Journal of Cytology
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Year : 2014  |  Volume : 31  |  Issue : 1  |  Page : 20-24

Fine needle aspiration cytology of lesions of liver and gallbladder: An analysis of 400 consecutive aspirations

1 Centre for Genomics, Jiwaji University, Gwalior, Madhya Pradesh, India
2 Department of Pathology, Cancer Hospital and Research Institute, Gwalior, Madhya Pradesh, India
3 Department of Surgery, Cancer Hospital and Research Institute, Gwalior, Madhya Pradesh, India

Correspondence Address:
Sanjiv Gupta
Department of Pathology, Cancer Hospital and Research Institute, Gwalior - 474 009, Madhya Pradesh
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Source of Support: Mustafa A Barbhuiya is supported by a Senior Research Fellowship from Indian Council of Medical Research, New Delhi. Pramod K Tiwari acknowledges fi nancial support as research grant from Madhya Pradesh Council of Science and Technology, Bhopal, MP, India., Conflict of Interest: None

DOI: 10.4103/0970-9371.130634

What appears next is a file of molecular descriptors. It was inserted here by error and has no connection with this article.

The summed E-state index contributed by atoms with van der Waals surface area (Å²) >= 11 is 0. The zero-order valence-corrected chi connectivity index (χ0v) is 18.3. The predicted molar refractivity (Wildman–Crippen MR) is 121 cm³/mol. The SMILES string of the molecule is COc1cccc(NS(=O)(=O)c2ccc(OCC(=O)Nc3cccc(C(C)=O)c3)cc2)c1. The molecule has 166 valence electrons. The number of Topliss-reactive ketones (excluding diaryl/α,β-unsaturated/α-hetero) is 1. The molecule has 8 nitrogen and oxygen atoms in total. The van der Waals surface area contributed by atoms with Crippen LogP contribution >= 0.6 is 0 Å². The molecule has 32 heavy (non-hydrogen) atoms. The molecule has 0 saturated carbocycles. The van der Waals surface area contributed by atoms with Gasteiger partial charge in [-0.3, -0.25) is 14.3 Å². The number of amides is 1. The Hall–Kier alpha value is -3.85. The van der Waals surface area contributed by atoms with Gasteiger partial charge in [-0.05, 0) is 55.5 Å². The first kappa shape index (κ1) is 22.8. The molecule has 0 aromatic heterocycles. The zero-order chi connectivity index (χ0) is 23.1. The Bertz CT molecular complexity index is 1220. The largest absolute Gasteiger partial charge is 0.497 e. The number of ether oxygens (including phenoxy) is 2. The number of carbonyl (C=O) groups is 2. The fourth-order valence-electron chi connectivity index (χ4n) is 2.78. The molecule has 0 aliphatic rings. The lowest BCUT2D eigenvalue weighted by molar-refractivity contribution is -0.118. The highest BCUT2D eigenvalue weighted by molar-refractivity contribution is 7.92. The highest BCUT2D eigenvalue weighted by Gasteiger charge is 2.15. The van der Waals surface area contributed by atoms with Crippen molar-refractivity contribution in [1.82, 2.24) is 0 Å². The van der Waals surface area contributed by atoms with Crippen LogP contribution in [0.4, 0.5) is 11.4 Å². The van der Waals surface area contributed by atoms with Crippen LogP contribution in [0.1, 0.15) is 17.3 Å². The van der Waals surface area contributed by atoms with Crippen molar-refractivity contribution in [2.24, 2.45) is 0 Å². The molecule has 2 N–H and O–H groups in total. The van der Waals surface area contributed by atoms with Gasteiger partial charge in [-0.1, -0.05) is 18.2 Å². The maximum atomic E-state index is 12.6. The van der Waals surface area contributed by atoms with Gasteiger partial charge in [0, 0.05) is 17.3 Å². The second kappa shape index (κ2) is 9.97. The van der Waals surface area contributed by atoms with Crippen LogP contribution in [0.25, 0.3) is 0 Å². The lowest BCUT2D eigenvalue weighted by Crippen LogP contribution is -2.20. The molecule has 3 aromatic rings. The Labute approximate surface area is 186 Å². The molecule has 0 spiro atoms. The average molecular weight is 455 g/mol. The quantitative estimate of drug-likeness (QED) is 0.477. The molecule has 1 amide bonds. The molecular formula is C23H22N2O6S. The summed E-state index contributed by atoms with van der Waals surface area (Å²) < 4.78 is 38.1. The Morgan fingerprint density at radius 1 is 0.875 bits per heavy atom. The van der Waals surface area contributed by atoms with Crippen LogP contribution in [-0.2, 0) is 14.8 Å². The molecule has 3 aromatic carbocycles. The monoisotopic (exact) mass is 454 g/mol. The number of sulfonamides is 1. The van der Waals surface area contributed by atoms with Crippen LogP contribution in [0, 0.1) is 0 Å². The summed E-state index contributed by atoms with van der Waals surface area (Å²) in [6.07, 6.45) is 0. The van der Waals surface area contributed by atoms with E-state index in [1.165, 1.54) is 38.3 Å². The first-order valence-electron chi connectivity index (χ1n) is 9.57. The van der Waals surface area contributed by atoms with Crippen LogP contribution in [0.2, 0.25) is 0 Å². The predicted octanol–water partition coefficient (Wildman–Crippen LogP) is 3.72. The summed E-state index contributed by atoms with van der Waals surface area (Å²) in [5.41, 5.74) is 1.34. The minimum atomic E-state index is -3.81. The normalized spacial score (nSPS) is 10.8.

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Background: Patients presenting with mass lesions of liver and gallbladder are a common occurrence in a cancer hospital in north central part of India. Fine-needle aspiration cytology (FNAC) serves as first line of pathological investigations, but there are pros and cons involved. Aim: The main objective of the present study was to establish adequacy of the procedure and to find out diagnostic pitfalls. An attempt was made to analyze inconclusive and inadequate aspirations. Materials and Methods: A total of 400 consecutive fine-needle aspirates of liver, belonging to 328 cases over a period of 2 years, were analyzed. Hematoxylin and eosin and May-Grόnwald-Giemsa stains were used. Chi-square test was carried out to compare significant degree of difference in different kind of diagnosis. Results: Out of 400 aspirations, 289 (72.2%) were adequate, 75 (18.7%), inconclusive and 36 (9%), inadequate. Among positive aspirations the most common was metastatic adenocarcinoma, 128 (44.2%). The positive diagnosis and adequate aspirations were significantly high (P < 0.0001). Major differential diagnostic problems were: Distinguishing the poorly differentiated hepatocellular carcinoma from the metastatic adenocarcinoma; and leukemia/lymphoma from other malignant round cell tumors. Common diagnostic pitfalls were repeated aspirations from the necrotic area and aspiration of atypical, disorganized and reactive hepatocytes, adjacent to a metastasis. No complications were observed. Conclusion: FNAC can be used successfully for the diagnosis of liver and gallbladder lesions, thus avoiding open biopsy. Study indicates the potential of using FNAC in clinical intervention where the incidence of gall-bladder and liver cancer is very high and open biopsy and surgery are not an option.

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